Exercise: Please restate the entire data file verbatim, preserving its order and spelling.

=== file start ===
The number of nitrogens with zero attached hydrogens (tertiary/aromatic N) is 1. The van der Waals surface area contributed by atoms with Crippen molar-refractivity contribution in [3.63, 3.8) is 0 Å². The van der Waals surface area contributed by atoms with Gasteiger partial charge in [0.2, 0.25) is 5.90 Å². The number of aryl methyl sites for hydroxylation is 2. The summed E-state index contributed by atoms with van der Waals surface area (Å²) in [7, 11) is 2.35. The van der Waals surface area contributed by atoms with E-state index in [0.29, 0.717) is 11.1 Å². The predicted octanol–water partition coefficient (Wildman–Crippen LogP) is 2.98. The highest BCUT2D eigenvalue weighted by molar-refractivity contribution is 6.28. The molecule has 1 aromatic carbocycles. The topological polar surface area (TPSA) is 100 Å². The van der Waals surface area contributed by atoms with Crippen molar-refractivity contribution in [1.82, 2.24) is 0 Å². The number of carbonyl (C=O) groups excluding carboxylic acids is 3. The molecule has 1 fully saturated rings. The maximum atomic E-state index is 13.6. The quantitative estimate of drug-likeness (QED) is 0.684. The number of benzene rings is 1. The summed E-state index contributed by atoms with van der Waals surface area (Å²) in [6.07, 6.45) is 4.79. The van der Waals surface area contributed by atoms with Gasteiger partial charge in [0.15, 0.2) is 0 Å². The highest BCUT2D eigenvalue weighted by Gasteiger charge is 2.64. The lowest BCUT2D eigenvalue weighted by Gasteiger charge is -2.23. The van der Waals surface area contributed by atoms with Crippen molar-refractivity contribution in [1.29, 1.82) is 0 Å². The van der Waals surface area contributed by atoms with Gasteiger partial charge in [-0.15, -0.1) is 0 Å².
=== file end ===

The number of nitrogens with zero attached hydrogens (tertiary/aromatic N) is 1. The van der Waals surface area contributed by atoms with Crippen molar-refractivity contribution in [3.63, 3.8) is 0 Å². The van der Waals surface area contributed by atoms with Gasteiger partial charge in [0.2, 0.25) is 5.90 Å². The number of aryl methyl sites for hydroxylation is 2. The summed E-state index contributed by atoms with van der Waals surface area (Å²) in [7, 11) is 2.35. The van der Waals surface area contributed by atoms with E-state index in [0.29, 0.717) is 11.1 Å². The predicted octanol–water partition coefficient (Wildman–Crippen LogP) is 2.98. The highest BCUT2D eigenvalue weighted by molar-refractivity contribution is 6.28. The molecule has 1 aromatic carbocycles. The topological polar surface area (TPSA) is 100 Å². The van der Waals surface area contributed by atoms with Crippen molar-refractivity contribution in [1.82, 2.24) is 0 Å². The number of carbonyl (C=O) groups excluding carboxylic acids is 3. The molecule has 1 fully saturated rings. The maximum atomic E-state index is 13.6. The quantitative estimate of drug-likeness (QED) is 0.684. The number of benzene rings is 1. The summed E-state index contributed by atoms with van der Waals surface area (Å²) in [6.07, 6.45) is 4.79. The van der Waals surface area contributed by atoms with Gasteiger partial charge in [0.15, 0.2) is 0 Å². The highest BCUT2D eigenvalue weighted by Gasteiger charge is 2.64. The lowest BCUT2D eigenvalue weighted by Gasteiger charge is -2.23. The van der Waals surface area contributed by atoms with Crippen molar-refractivity contribution in [1.29, 1.82) is 0 Å². The van der Waals surface area contributed by atoms with Gasteiger partial charge in [-0.15, -0.1) is 0 Å².